Coincidenceville would have been a better title for Shrink, the film in which psychiatrist Henry Carter (Kevin Spacey) and a handful of Los Angelinos crisscross past credulity but for the convenience of showing our interrelatedness. Director Jonas Pate quotes a Norman Mailer line about people who “shrink from the purpose we’re here for” but, clearly, the film’s true muse is Robert Altman and his modern, civil epic as perfected in Nashville, Short Cuts, Kansas City, et al.
Altman’s inspiration also accounts for the film’s narrative integrity. It’s really about the responsibilities that movie culture has abrogated as evident in Carter’s observation of the gaps and betrayals between people. Subplots about a high school girl (Keke Palmer), a screenwriter (Mark Webber), an actress (Saffron Burrows), a musician (Jack Huston) and an agent (Dallas Roberts) variously describe grief and cries for help. “Love is work,” Carter reasons; he recklessly pursues happiness despite his own personal incapacity.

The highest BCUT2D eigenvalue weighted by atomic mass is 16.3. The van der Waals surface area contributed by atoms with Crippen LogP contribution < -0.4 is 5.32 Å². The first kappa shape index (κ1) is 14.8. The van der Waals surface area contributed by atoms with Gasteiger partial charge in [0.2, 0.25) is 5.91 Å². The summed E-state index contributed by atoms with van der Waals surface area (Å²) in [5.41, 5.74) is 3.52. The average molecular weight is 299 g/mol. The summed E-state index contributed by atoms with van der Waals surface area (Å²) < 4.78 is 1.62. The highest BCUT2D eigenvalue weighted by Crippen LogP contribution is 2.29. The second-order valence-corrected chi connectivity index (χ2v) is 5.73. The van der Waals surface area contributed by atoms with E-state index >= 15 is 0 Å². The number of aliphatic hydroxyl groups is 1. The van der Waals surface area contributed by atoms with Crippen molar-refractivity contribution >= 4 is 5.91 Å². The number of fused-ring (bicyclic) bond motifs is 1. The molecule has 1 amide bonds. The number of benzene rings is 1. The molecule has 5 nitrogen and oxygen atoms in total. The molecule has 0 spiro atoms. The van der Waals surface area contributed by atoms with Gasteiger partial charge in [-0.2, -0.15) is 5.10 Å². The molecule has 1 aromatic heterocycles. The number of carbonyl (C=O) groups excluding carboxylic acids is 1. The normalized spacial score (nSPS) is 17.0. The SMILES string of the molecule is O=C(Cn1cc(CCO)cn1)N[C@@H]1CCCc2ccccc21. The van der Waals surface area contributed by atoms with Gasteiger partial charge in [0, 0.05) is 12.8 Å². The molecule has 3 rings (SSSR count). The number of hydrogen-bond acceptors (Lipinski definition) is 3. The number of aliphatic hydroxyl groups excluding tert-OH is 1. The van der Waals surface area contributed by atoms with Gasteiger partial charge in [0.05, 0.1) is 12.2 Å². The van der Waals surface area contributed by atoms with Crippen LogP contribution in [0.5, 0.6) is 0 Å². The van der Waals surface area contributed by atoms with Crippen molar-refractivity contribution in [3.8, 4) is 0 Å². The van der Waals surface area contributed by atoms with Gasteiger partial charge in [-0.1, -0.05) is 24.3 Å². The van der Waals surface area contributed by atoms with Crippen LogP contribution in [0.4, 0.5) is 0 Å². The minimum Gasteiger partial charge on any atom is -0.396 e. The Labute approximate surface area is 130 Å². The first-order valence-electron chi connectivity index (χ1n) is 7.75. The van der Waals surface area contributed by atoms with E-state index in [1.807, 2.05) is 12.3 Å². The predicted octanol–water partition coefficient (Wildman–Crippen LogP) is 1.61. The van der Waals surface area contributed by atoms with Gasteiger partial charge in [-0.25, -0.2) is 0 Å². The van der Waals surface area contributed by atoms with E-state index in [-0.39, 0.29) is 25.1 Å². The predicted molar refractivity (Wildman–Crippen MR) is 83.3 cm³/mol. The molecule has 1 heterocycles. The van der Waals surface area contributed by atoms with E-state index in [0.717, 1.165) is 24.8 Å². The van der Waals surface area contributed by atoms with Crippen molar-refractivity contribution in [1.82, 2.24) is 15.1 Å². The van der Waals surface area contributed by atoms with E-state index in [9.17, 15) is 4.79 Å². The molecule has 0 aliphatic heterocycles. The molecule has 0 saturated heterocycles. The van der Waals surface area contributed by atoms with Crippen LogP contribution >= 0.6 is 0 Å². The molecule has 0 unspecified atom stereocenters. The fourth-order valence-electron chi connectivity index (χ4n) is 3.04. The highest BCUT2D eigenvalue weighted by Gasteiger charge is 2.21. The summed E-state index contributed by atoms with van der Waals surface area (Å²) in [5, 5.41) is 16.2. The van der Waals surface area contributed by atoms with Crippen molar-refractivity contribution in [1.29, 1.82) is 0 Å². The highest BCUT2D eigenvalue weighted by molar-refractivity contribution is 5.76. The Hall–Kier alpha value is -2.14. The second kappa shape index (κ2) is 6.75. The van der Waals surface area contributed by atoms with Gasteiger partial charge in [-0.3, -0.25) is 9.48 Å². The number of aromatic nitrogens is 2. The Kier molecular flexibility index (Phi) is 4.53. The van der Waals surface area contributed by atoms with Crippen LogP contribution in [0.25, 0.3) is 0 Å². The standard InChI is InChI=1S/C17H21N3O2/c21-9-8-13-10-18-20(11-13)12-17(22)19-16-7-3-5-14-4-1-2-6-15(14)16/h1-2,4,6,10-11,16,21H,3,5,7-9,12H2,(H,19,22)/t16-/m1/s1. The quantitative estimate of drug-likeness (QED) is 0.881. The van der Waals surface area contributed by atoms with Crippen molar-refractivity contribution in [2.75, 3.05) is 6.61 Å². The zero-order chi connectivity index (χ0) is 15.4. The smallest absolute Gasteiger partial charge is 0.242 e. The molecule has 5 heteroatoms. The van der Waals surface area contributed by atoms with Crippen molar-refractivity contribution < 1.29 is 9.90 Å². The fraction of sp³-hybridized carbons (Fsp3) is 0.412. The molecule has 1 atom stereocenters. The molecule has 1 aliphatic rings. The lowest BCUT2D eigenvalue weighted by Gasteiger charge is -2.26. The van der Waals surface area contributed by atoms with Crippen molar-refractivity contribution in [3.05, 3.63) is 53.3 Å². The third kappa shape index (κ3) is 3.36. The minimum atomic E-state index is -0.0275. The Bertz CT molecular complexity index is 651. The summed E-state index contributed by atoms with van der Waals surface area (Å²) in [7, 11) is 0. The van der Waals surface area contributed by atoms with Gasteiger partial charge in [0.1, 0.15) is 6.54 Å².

Pate’s sincerity is equal to Spacey’s, whose performance is frequently moving—as is the Webber-Palmer duet, which recalls Half Nelson without the sanctimony. However, Pate overloads his good intentions; there’s more mood than structure, more sentiment than credible quotidian content.
Hollywood self-critiques are always in order and this one also recalls Wim Wenders’ The End of Violence and Wayne Kramer’s recent Crossing Over. Problem is, Altman did this brotherhood stuff best; but, more importantly, he did it less obviously.
Directed by Jonas Pate
Runtime: 110 min.
Trackback from your site.